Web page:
Newman IX Treasures
Speaking of a lifetime of memories and collecting, we are only a week away from the sale of the Newman IX collection. Heritage will be the auctioneer of the 427 NGC-graded Newman treasures in Dallas. The sale is scheduled for November 1-3.
An amazing assemblage including colonials, classic copper, early federal rarities, Confederate States issues, US gold and territorials and classic commems. Truly something awaits for collectors of all budgets and specialties. This is a wonderful opportunity to view and bid on some of the marvelous coins that Mr. Newman had purchased — in some instances, over 90 years ago! Mr. Newman is a true numismatic treasure and icon at 106 years of age!
It is quite the challenge, but here are a few of the historic and wonderfully preserved coins I will be following intently.
1793 Large Cent Wreath Lettered Edge S-11, graded NGC AU 55. A magically delicious-looking 1793! The slightly orangey olive brown and golden patina is so very appealing. The obverse strike, which is bold, is also just a tad off center, which accentuates the beaded border. A truly magnificent first-year copper purchased by Mr. Newman from Col. Green for a mere $90!
1861 Original Confederate Half Dollar, graded NGC PF 40. Tied for the finest available of four known examples struck by the Confederacy at the New Orleans branch mint in 1861. The modest obverse die crack and the specific weight of this coin verify this piece to be an original. Steely gun-metal gray surfaces define this coin. It was secured by Mr. Newman for $4,000. Amazingly, this historic and tangible numismatic link to the Confederacy has been off the market since the height of the Great Depression in 1931. A truly special coin and a virtually unique opportunity, as the likelihood of seeing another on the market within the next decade or longer is highly unlikely.
1786 New Jersey Wide Shield Maris 21-N, graded NGC VF 35. An enigmatic and charismatic New Jersey copper. Defined by the prominent bulging shield on the reverse along with a crudely recut date, 1786 on the obverse, this has always been one of my favorites in the New Jersey coppers. It was purchased by Mr. Newman for the princely sum of $7.50, certainly a more affordable option for colonial collectors to secure a fine example at a modest price pedigreed to the great Eric P. Newman collection.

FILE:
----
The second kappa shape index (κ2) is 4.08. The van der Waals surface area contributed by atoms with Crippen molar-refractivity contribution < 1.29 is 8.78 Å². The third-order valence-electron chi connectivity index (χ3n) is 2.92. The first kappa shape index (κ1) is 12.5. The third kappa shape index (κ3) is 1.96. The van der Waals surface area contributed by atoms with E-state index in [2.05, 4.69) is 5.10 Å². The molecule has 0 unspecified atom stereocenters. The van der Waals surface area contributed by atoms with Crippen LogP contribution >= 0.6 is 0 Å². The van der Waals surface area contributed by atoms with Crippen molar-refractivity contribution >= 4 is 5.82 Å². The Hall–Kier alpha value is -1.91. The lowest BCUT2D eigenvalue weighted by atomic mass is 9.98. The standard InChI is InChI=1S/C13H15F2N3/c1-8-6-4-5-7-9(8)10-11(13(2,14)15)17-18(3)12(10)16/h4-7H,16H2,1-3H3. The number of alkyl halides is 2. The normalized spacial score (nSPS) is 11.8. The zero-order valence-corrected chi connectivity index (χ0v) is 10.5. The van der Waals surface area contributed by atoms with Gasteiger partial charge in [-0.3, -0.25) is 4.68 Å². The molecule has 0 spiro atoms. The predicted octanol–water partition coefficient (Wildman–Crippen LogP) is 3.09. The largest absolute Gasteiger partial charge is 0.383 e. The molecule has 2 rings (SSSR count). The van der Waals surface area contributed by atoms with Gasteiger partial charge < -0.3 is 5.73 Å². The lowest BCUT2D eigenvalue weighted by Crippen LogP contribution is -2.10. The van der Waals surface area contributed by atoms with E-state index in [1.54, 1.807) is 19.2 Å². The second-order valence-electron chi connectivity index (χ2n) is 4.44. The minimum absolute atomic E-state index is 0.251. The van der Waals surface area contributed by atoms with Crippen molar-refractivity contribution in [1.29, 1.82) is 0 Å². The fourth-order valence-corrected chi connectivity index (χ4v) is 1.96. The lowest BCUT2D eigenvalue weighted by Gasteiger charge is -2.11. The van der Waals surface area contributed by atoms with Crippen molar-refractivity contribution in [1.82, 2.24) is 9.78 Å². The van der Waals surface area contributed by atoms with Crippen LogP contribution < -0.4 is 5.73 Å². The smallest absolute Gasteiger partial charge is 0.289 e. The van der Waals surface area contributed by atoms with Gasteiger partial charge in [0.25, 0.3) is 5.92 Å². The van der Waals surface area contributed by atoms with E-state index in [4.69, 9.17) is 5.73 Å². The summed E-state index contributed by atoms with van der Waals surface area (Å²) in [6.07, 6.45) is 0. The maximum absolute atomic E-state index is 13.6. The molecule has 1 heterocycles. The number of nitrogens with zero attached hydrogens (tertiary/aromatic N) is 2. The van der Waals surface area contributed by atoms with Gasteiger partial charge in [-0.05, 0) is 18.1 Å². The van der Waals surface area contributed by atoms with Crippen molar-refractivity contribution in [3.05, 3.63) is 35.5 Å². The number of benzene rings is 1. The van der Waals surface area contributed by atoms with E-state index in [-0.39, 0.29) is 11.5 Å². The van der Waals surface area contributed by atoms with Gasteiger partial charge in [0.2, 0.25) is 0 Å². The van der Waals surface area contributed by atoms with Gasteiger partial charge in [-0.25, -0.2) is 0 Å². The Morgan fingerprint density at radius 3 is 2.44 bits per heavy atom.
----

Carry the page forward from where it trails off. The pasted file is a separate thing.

1855 Large Cent Upright 55 N-8, graded NGC AU 55 BN. Here is an otherwise modestly priced late-date Large Cent. I have always had a fondness for this issue, defined by those happy-looking upright double 5s. Since my youth, I have always admired it, yet I have never owned one. Perhaps I will next week.
1826 Capped Bust Half Dollar, graded NGC AU 58. Yet another carefully selected, gloriously original coin acquired by Mr. Newman. The workhorse of commerce, the Capped Bust Half Dollar should find a place in every collector’s cabinet. Although a break from the copper issues above, this coin is endowed with a blaze of vibrant orange copper shades and deep sea green toning. Truly marvelous, and worthy of a premium for such eye appeal.
Until next time, happy collecting!
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Jim Bisognani is an NGC Price Guide Analyst having previously served for many years as an analyst and writer for another major price guide. He has written extensively on US coin market trends and values.